Setting an altar or sacred space in your home or place of worship is a beautiful practice that is celebrated around the world. Most cultures and spiritual traditions have their own versions of altar setting, and while the basic ceremony of setting up an altar is similar across the globe, altars themselves can be as varied and diverse as the people creating them. As a sacred space is reserved for reflection, contemplation, and connection to the divine, your spirit guides, ancestors, and other energetic messengers, the most important aspect of your altar is that its placement and aesthetics resonate uniquely with you.
While there are some key steps to setting up any altar, you should always feel free to customize yours in a way that is authentic to your own style, energy, and what specifically you want to use your altar for. Whether you are interested in honoring your ancestors, releasing stuck energy, setting intentions, performing an astrological ritual—like a full moon ritual or a solstice celebration—or simply using the space for quiet meditation and introspection, your altar will be most powerful if you personalize it to suit your style and vibe. Plus, it’s more fun to make it your own!
Setting up your altar can be an uncomplicated, enjoyable process—one that you can return to again and again as your practice grows and evolves. In general, an altar is simply a dedicated space for strengthening your intention setting and connecting to high-vibration energy, as well as supporting your ability to manifest your intentions. There is no wrong way to construct an altar, celebrate a ritual, or set an intention. You don’t have to perform regular rituals at your altar, and you definitely shouldn’t stress out about doing it perfectly. The only right way to set up your altar is the way that feels right to you. Follow wherever your energy guides and altar setting is sure to become a practice you love.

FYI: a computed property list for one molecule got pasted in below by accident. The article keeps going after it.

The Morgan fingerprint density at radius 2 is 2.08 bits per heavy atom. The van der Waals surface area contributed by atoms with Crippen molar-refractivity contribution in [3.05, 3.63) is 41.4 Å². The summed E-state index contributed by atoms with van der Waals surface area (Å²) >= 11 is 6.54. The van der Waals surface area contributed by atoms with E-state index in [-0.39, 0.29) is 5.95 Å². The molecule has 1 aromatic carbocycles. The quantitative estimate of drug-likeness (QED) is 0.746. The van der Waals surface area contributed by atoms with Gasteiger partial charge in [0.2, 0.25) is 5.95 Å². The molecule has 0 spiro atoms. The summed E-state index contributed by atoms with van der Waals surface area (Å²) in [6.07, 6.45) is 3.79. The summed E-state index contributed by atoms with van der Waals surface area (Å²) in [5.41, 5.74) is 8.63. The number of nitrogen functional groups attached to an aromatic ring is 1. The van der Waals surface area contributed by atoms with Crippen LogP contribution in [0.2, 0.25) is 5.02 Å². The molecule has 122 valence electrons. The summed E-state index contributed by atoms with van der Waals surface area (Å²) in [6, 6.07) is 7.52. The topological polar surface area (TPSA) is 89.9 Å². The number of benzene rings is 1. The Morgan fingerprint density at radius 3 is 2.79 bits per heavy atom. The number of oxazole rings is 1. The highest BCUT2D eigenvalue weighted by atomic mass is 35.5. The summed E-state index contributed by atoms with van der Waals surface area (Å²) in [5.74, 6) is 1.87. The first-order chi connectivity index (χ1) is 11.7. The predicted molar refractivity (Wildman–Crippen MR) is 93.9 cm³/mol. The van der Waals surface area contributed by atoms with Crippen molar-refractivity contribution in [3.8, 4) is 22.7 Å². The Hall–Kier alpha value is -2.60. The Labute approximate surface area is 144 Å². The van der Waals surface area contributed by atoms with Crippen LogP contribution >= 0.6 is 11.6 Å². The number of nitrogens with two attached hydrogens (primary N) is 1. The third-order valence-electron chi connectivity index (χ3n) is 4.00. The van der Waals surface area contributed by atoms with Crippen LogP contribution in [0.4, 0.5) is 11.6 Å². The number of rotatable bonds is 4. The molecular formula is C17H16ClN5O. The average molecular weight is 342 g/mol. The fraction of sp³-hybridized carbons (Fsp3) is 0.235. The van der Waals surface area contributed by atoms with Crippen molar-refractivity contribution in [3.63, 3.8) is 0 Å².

When I set up my own altar or help clients set theirs, I recommend an easy six-step process that can be replicated for any altar—including yours.
- Decide where and when to set up your altar.
In general, an altar is best set in a quiet, out-of-the-way space in your home, place of worship, or the outdoors, that will allow you to sit and reflect as desired. I have my main altar at my healing space (my “office” or “shrine”), which is a dedicated space where I do all my shamanic work. Because my shrine is a few minutes of drive away, I also have a smaller altar in my home for when I can pray and do my work from home.
An altar is a place to work with energy: releasing old energy, calling in new energy, transforming existing energy, connecting with ancient or ancestral energy. With that in mind, also consider when might be the best time for you to set up your altar. For example, if you are performing a ritual around the new moon or the full moon, setting your altar a few days prior can support you in clearing out old energy and preparing to welcome in new energy. If you are setting up your altar to connect with an ancestor or spirt guide, consider any dates or times that were significant to them—a date of birth or death, for example. But remember, there is no right or wrong time to set up or update your altar. You’ll enjoy the most benefit by following your inner wisdom and personalizing your method so it feels authentic to you.
- Cleanse the energy of your space.
Gather: One of the following of sage (or other cleansing herbs), incense, palo santo, sea salt, holy water, shamanic cleansing water, or another spiritual cleansing water.
Once you’ve decided where you’re going to set up your altar, it’s important to cleanse the energy of that space. If your altar is indoors, consider using cleansing smoke, or lightly spraying the area with any cleansing potion/water. If you’re outdoors, sprinkling sea salt in a circle around the space in which you’re going to set up your altar works great as well. I personally use smoke from herbs or incense for daily cleansing and a cleansing water I make with combination of distilled water, alcohol and essential oils for occasional deeper cleansing. I don’t like to use salt indoors, because I don’t like having to vacuum after using salt.
- Set up your altar.
Gather: At least one each of the items that represent different elements of Universe: Fire, Water, Earth, and Air. Plus at least one item that represents Spirit/Divine/Magic. At my own altar, I have a few crystals (earth), incense (air), handmade Tibetan bell (air), Candles (fire), and a clear water in white ceramic bowl (water).
For the fifth element of Spirit/Divine/Magic, you can use any of the following: prayer beads like mala beads and rosary, a statue/picture of deity or goddess, ancestral heirloom or symbols, tarot or oracle cards, etc. At my own altar, I have calligraphed names of all my shamanic deities, a beautiful marble statue of Kuan Yin from my trip to Vietnam, a handmade statue of Goddess Mago/Gaia that I made myself, and prayer beads from a Buddhist temple at my paternal ancestral city of Gyeongju.